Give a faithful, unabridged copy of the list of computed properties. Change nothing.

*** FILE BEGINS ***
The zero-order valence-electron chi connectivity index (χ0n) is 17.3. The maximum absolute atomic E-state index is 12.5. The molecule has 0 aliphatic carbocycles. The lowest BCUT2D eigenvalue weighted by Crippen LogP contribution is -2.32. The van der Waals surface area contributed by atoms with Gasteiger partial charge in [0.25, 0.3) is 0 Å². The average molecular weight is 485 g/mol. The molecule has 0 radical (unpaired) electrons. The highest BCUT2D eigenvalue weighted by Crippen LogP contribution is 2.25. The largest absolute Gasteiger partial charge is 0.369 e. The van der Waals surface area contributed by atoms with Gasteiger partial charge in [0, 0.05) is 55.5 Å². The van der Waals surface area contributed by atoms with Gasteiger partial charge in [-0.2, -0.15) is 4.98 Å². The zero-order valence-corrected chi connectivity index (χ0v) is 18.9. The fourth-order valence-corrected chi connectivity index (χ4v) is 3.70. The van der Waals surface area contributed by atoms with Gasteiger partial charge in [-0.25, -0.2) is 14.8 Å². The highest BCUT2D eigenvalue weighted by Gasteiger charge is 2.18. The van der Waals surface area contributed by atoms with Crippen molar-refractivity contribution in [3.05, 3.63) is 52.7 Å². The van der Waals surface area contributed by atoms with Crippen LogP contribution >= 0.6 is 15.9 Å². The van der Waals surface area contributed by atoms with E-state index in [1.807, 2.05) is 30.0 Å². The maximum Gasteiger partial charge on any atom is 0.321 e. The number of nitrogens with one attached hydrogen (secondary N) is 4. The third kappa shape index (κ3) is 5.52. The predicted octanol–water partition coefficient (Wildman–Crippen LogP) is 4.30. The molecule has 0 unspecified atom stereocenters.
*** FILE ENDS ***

The zero-order valence-electron chi connectivity index (χ0n) is 17.3. The maximum absolute atomic E-state index is 12.5. The molecule has 0 aliphatic carbocycles. The lowest BCUT2D eigenvalue weighted by Crippen LogP contribution is -2.32. The van der Waals surface area contributed by atoms with Gasteiger partial charge in [0.25, 0.3) is 0 Å². The average molecular weight is 485 g/mol. The molecule has 0 radical (unpaired) electrons. The highest BCUT2D eigenvalue weighted by Crippen LogP contribution is 2.25. The largest absolute Gasteiger partial charge is 0.369 e. The van der Waals surface area contributed by atoms with Gasteiger partial charge in [0, 0.05) is 55.5 Å². The van der Waals surface area contributed by atoms with Gasteiger partial charge in [-0.2, -0.15) is 4.98 Å². The zero-order valence-corrected chi connectivity index (χ0v) is 18.9. The fourth-order valence-corrected chi connectivity index (χ4v) is 3.70. The van der Waals surface area contributed by atoms with Gasteiger partial charge in [-0.25, -0.2) is 14.8 Å². The highest BCUT2D eigenvalue weighted by Gasteiger charge is 2.18. The van der Waals surface area contributed by atoms with Crippen molar-refractivity contribution in [3.05, 3.63) is 52.7 Å². The van der Waals surface area contributed by atoms with Crippen LogP contribution >= 0.6 is 15.9 Å². The van der Waals surface area contributed by atoms with E-state index in [1.807, 2.05) is 30.0 Å². The maximum Gasteiger partial charge on any atom is 0.321 e. The number of nitrogens with one attached hydrogen (secondary N) is 4. The third kappa shape index (κ3) is 5.52. The predicted octanol–water partition coefficient (Wildman–Crippen LogP) is 4.30. The molecule has 0 unspecified atom stereocenters.